This tangentially reminds me of my relatives in Sweden. They were immigrants there when in their 30’s, back in the early 1980’s. They are not educated and had modest jobs. In retirement, they have free housing, free health care, other free stuff…… and such a small dole that they have to budget every penny. Travel in retirement? It takes them three years to save up enough to come over to the US just once.

A social democrat would claim that they are “free” because of all the free stuff they get. I’d argue otherwise.

The whole idea of opposing freedoms in this way crumbles at the slightest thought. It’s taken me just one paragraph to disprove it thoroughly.

Of course, because it was a straw man that you yourself set up. :-) Nobody would view “freedom from” and “freedom to” as anything but a false dichotomy. And no reasonable person would try to connect a medical advancement to a particular philosophy of governance, particularly in light of the fact that most tangible medical advancements over the decades have come from the US. Could the mapping of the human genome come from a public hospital?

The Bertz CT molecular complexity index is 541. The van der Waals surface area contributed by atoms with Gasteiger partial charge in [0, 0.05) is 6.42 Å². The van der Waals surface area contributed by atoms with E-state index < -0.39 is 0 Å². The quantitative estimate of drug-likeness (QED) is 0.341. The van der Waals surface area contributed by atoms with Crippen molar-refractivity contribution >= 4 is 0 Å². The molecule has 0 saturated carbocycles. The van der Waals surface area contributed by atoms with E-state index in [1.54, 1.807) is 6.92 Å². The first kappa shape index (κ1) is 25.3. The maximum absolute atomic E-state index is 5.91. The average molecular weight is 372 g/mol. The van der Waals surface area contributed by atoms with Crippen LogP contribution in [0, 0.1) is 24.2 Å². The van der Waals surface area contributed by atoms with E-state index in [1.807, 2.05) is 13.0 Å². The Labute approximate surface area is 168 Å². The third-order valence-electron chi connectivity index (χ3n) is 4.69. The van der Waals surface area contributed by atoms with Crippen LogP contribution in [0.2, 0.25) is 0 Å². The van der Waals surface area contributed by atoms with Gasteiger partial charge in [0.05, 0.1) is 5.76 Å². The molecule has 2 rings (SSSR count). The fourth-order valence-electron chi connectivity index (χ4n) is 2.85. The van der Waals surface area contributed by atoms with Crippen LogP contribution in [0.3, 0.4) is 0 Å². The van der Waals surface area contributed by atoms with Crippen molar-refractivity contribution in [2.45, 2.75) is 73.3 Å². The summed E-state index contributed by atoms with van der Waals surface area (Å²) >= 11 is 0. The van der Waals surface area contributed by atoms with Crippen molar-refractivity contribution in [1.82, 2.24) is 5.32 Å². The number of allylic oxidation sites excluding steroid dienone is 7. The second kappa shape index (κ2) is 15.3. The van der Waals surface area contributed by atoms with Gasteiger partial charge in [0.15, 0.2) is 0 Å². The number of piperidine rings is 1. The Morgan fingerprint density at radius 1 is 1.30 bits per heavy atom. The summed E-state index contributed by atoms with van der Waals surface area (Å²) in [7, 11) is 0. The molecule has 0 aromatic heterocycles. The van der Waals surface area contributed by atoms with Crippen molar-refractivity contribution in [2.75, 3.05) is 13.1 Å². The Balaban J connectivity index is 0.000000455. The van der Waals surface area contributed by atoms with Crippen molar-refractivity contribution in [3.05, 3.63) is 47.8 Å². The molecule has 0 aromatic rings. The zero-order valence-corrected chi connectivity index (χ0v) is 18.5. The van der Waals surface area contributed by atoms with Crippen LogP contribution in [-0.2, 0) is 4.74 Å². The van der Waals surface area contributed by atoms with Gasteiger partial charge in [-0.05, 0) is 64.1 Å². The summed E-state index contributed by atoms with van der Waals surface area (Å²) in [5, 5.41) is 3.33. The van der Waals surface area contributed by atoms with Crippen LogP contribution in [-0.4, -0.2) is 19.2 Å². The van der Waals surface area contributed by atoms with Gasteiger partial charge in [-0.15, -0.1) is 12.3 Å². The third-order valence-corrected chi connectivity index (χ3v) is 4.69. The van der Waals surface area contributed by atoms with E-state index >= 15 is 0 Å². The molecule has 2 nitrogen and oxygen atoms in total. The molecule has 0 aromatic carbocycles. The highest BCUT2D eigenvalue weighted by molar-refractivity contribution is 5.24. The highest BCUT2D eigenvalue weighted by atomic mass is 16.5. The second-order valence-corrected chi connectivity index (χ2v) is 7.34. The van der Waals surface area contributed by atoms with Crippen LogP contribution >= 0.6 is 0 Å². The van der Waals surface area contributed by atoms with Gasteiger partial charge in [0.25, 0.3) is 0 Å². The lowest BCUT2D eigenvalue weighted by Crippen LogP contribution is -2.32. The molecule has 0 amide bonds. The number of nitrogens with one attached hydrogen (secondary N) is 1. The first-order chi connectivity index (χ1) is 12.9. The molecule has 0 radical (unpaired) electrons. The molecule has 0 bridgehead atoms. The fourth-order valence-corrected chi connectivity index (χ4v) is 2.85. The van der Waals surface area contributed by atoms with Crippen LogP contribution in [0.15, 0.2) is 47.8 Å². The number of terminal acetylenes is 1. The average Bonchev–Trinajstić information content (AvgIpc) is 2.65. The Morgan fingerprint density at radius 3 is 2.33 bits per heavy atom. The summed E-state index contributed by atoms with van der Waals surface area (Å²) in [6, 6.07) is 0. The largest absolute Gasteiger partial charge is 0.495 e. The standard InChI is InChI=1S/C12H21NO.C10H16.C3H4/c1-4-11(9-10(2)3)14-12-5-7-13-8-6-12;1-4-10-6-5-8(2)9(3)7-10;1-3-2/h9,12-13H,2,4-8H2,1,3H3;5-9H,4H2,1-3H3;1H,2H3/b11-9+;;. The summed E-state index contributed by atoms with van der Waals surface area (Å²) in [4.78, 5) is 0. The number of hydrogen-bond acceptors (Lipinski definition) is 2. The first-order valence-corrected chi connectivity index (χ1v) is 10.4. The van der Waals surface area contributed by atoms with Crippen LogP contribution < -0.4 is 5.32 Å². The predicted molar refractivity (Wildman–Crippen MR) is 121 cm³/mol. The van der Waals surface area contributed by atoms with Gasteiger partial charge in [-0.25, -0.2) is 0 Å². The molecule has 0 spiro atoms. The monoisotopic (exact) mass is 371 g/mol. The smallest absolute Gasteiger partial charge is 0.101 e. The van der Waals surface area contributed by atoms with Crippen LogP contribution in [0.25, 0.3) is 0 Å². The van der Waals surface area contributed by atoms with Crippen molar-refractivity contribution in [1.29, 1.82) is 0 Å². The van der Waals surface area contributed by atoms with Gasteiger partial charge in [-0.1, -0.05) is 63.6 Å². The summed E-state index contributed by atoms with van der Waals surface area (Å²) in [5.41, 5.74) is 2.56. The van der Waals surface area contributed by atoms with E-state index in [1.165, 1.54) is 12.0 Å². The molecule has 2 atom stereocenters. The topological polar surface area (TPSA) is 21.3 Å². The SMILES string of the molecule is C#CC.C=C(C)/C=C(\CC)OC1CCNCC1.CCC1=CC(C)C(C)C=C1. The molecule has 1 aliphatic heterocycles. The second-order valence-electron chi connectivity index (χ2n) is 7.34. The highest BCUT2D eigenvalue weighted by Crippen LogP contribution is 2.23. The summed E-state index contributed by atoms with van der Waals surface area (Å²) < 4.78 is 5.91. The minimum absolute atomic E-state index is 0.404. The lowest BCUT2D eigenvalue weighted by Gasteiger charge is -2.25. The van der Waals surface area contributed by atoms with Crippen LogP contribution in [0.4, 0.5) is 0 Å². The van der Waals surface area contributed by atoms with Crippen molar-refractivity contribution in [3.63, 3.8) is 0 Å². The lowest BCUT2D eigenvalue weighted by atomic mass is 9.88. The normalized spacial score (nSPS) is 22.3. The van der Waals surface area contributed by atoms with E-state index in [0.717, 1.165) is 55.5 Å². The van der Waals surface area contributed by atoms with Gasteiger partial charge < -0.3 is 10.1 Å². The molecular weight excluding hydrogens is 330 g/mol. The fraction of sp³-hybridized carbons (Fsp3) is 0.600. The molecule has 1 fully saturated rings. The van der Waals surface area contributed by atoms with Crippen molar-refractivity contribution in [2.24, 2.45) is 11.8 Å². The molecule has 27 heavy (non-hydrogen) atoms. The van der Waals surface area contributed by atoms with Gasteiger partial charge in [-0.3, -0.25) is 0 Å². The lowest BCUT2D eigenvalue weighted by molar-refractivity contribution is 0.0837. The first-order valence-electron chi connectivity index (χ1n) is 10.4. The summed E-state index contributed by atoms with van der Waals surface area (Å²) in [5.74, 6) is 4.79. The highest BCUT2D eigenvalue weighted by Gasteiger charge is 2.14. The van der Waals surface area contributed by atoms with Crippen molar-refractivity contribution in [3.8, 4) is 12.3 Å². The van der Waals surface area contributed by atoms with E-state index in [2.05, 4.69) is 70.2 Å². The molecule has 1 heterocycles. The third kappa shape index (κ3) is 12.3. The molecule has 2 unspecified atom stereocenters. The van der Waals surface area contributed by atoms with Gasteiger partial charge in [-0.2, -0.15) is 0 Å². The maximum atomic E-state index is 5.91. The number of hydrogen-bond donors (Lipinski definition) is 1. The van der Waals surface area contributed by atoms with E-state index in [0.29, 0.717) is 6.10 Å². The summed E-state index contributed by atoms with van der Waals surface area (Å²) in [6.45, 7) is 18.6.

And they certainly do not see the world around them laughing sadly at them fumbling in the dark.

Assuming that’s correct, of course; the way you have it phrased, it;s a logical fallacy:

In my own travels, which are on business and involve interaction with colleagues on such subjects, I generally find that the assumption that “everyone is laughing at us” to be a creation of media. Yes, certainly people across the globe have enormous criticisms of the US, which often track the same criticisms I have of my government, coming from a POV of relative global disengagement and free market economic interests. But the cynicism that you yourself have expressed is not universal in the least.

And that is why constitutions were written, isn’t it?

Uh…, not entirely. And perhaps it’s there where your intellectual house of cards comes tumbling down.